About Me

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Husband, father, grandfather, friend...a few of the roles acquired in 62 years of living.  I keep an upbeat attitude, loving humor and the singular freedom of a perfect laugh.  I don't let curmudgeons ruin my day; that only gives them power over me.  Having experienced death once, I no longer fear it, although I am still frightened by the process of dying.  I love to write because it allows me the freedom to vent those complex feelings that bounce restlessly off the walls of my mind; and express the beauty that can only be found within the human heart.

Thursday, March 06, 2014

Time, Age, and Documents

Copyright © 2014 by Ralph F. Couey
My mind is on a journey, but not one on a road that is straight in this dimension.  Sometimes I see my thoughts in the way of a housefly frantically bouncing from one window screen to another, trying desperately to free itself.  My attention span is thus ephemeral.  There just seems so much to ponder.

Last week, I overheard a conversation between two ladies in an elevator.  It seemed that one of them had suffered the death of her father the previous year and she talked at length about how difficult things were at the end.  It seems that he had never expressed a preference for either burial or cremation, and this seemed a terribly important, and difficult, thing for them to resolve.

It was a moment like so many others riding in that nondescript vertically-moving cube when the lives of complete strangers intersect for a few moments of time.  Usually, what is said there, and heard there, flits from my conscious thoughts.  But this conversation left me with some thinking to do.

I must confess that I look at death differently from most.  Buried somewhere in this blog, like a dusty box in the attic, is a posting about an incident that happened in the spring of 2003.  After decades of suffering mindless abuse, my heart finally put its "foot" down, and put me on notice.  Two arteries were almost completely clogged and I ended up in the Cath lab at Boone Hospital in Columbia, Missouri.  During the procedure, my heart quit and I..."went away" for awhile.  The resulting experience, complete with the de riguer tunnel and white light, left me with a certainty that death...what we call it, anyway...was in fact life, just on a different level.  I'll spare you the details, except to say that I felt a lot of different emotions, but fear was not one of them.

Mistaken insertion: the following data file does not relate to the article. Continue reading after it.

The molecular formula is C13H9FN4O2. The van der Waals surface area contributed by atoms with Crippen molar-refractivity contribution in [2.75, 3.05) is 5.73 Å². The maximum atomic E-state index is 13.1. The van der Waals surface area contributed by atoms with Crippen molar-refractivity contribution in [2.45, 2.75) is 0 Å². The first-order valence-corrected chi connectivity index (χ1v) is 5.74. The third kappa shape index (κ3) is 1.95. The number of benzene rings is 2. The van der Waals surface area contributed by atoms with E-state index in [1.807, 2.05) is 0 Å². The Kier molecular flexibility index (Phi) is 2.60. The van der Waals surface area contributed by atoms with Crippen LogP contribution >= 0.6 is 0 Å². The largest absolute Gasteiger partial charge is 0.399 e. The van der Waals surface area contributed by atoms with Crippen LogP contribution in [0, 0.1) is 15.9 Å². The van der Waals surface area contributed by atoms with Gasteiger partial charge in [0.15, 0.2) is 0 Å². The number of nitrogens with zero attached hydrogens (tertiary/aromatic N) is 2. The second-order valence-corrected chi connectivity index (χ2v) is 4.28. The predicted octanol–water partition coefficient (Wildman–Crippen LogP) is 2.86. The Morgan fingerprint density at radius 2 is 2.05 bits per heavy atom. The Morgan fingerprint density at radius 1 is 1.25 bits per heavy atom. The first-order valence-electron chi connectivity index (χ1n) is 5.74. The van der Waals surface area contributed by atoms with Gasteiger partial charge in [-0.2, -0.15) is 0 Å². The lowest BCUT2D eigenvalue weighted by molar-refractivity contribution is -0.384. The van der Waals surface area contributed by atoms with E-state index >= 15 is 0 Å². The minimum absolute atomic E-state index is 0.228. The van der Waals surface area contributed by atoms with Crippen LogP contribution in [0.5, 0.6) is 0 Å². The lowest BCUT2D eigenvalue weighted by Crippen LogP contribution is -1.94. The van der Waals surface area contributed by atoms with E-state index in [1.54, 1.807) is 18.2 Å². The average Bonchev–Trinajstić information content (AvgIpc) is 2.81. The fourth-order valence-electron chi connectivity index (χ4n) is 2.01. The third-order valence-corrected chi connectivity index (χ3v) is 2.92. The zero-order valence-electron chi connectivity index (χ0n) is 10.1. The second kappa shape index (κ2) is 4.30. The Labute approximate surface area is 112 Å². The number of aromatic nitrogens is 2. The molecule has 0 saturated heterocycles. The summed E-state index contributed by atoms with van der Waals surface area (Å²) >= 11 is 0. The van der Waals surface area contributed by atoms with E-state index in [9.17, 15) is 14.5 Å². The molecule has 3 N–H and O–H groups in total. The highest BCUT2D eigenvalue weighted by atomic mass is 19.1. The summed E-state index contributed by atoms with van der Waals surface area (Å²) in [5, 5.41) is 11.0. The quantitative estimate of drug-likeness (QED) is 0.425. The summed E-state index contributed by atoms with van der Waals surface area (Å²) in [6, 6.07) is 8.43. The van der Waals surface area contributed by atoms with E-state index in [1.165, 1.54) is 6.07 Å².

I don't fear death.  Lest you think me crazy, let me hasten to add that I still fear the process of dying (big, big pain baby here), the actual transition has lost its mystery.  I know now what to expect.  I also know, based on that experience, that I'm not yet done here.  I will know when that particular bus arrives.

See?  Here I go, wandering again.

Anyway, as a result of the elevator thing, I decided to produce a document that would state to my children (adults, really) and my wife what my decisions I had made.

This letter told them about what to do if I became brain dead (the real brain dead, not the everyday condition of being a husband), that I desire to be cremated and where I wanted my ashes scattered.  I also told them about what to do with me when I became too old and infirm to care for myself.

And I told them that I loved them.

We don't have a formal will, and yes I know we need to get one drawn up.  But what this document does is settle any concerns that may come up in a very stressful situation.

I have encouraged my wife to draft one as well, and when that is done, we will get several copies notarized, one for each of the kids, and one for us.

Some of my friends think this is a morbid thing to do; one called it "barbaric."  Again, it all depends on one's view of death.  But I feel better that this is done.  One more item on the checklist.

I really have no expectations as to how long I will remain on this planet.  I ride a motorcycle, commute in one of the most dangerous cities for traffic in the U.S., and I have five pieces of metal bracing various arteries in my heart, so the odds are somewhat similar to a long-dormant volcano which has begun to rumble and smoke.  It's not about if, but when. 

Losing my fear of The End was a liberating moment.  I can now focus on the important things.  Like enjoying my grandchildren.

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